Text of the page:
"The Tag Project:" Wendy Maruyama, San Diego Artist
All Japanese Americans from the West Coast were rounded up in 1942 and each were issued a tag and an ID number designating their destination: one of several internment camps, all in desolate, deserted areas of the United States. The most haunting and striking photos were of the families wearing tags at the various assembly centers before being shipped off by train to these remote areas. Maruyama was taken by the physical weight of these tags when they were completed and hung, despite appearing to be light and airy. For this project, it was necessary to make all 120,000 tags, to represent every Japanese American who was sent to the 10 major camps. Maruyama feels that the sheer numbers and the scale of these tags will convey to all who view them that the internment was a massive project that was to affect an entire culture of people and their future generations.

“The Tag Project” — An art installation by artist Wendy Maruyama
features groupings of ID tags resembling those worn by Japanese Americans as they were sent to the internment camps. Approximately 11 feet tall and weighing more than 100 pounds, each grouping contains enough tags to represent every person in one of the 10 U.S. internment camps. The installation features three of the 10 groupings and is located in the upper lobby of the Old Globe Theatre. Admittance to this art exhibit is included in the ticket price to Allegiance and is available for viewing 45 minutes prior to showtime. Additionally, the exhibit will be open to the public on Tuesdays from 3:00 - 5:00 p.m.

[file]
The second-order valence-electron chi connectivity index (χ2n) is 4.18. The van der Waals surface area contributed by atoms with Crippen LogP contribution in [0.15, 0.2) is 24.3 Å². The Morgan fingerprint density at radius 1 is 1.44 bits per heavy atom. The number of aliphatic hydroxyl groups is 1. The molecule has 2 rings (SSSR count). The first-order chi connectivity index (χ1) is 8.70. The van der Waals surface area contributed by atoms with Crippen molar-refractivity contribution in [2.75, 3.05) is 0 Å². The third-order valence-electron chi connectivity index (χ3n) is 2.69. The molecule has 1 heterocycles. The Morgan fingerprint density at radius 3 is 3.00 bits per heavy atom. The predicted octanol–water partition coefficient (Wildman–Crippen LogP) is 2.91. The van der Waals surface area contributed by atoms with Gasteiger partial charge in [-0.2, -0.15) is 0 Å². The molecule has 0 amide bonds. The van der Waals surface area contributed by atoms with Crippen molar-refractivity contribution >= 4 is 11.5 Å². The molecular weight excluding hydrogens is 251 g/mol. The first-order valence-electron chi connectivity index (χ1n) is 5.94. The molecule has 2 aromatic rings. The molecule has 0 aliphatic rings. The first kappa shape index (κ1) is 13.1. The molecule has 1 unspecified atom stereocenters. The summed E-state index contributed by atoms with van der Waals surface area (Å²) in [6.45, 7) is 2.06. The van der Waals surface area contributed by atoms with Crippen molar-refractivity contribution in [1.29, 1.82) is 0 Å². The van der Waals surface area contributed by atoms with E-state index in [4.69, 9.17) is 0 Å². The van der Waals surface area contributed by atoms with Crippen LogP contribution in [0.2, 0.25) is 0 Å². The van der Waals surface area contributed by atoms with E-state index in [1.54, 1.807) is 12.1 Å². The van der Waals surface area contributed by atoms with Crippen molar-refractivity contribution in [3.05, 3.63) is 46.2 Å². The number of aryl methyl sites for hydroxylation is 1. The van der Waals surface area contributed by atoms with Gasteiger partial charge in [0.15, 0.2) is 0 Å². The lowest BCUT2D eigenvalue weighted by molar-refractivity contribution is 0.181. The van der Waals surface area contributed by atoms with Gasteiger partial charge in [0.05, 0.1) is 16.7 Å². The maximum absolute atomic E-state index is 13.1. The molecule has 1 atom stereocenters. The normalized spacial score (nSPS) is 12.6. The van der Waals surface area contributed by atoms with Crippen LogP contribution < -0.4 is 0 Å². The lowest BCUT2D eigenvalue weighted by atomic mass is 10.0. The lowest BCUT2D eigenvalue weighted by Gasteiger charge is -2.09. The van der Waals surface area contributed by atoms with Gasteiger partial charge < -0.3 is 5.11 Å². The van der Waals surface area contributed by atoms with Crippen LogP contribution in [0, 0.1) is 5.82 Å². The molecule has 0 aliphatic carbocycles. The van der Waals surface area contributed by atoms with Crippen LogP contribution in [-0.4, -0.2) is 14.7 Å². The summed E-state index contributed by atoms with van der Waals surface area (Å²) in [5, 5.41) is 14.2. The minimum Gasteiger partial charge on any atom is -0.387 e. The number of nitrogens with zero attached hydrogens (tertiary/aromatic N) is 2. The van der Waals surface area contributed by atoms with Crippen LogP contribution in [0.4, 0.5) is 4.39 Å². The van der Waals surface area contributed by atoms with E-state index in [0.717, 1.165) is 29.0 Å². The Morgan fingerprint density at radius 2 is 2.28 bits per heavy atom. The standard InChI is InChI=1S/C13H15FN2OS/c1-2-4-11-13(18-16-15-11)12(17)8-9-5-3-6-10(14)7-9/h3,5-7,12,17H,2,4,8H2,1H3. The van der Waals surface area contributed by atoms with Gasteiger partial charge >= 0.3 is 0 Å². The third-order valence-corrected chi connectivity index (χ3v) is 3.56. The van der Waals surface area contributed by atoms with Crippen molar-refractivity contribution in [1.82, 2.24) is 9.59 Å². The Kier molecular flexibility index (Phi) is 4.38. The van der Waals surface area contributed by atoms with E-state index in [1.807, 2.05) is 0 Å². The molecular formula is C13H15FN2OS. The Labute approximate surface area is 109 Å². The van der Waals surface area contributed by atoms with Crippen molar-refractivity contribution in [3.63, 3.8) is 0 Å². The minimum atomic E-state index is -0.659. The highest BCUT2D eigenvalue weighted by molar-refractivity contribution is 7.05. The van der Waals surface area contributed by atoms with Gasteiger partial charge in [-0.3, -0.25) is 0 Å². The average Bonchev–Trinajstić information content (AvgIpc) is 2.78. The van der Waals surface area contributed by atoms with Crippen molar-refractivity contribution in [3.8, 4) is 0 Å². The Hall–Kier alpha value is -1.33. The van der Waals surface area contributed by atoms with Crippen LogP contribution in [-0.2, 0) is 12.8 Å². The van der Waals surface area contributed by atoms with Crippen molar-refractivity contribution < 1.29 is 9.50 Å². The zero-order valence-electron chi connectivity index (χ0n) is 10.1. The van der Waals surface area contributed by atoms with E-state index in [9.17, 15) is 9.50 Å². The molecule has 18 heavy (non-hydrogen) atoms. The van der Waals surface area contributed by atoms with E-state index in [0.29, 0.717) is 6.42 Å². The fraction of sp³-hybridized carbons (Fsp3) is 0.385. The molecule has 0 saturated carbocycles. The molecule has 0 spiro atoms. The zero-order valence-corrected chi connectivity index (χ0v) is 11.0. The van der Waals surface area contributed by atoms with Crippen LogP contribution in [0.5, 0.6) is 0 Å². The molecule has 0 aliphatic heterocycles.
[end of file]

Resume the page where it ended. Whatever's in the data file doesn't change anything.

Allegiance: A San Diego Perspective — A Special Museum Exhibit
The Old Globe and the Japanese American Historical Society of San Diego present a museum exhibit throughout the run of Allegiance about the history of Japanese Americans who lived in San Diego prior to World War II and their removal to the internment camps. The exhibit contains photographs, artifacts and materials about the internment and how it affected San Diego County and its citizens. Located in the San Diego Museum of Man Annex directly adjacent to The Old Globe, the exhibit is free to the public and will be open two hours prior to each performance on Wednesdays, Thursdays and Fridays; from noon to 8 p.m. on Saturdays; from noon to 7 p.m. on Sundays; and from noon to 7 p.m. on Tuesdays as part of Balboa Park's Free Tuesdays.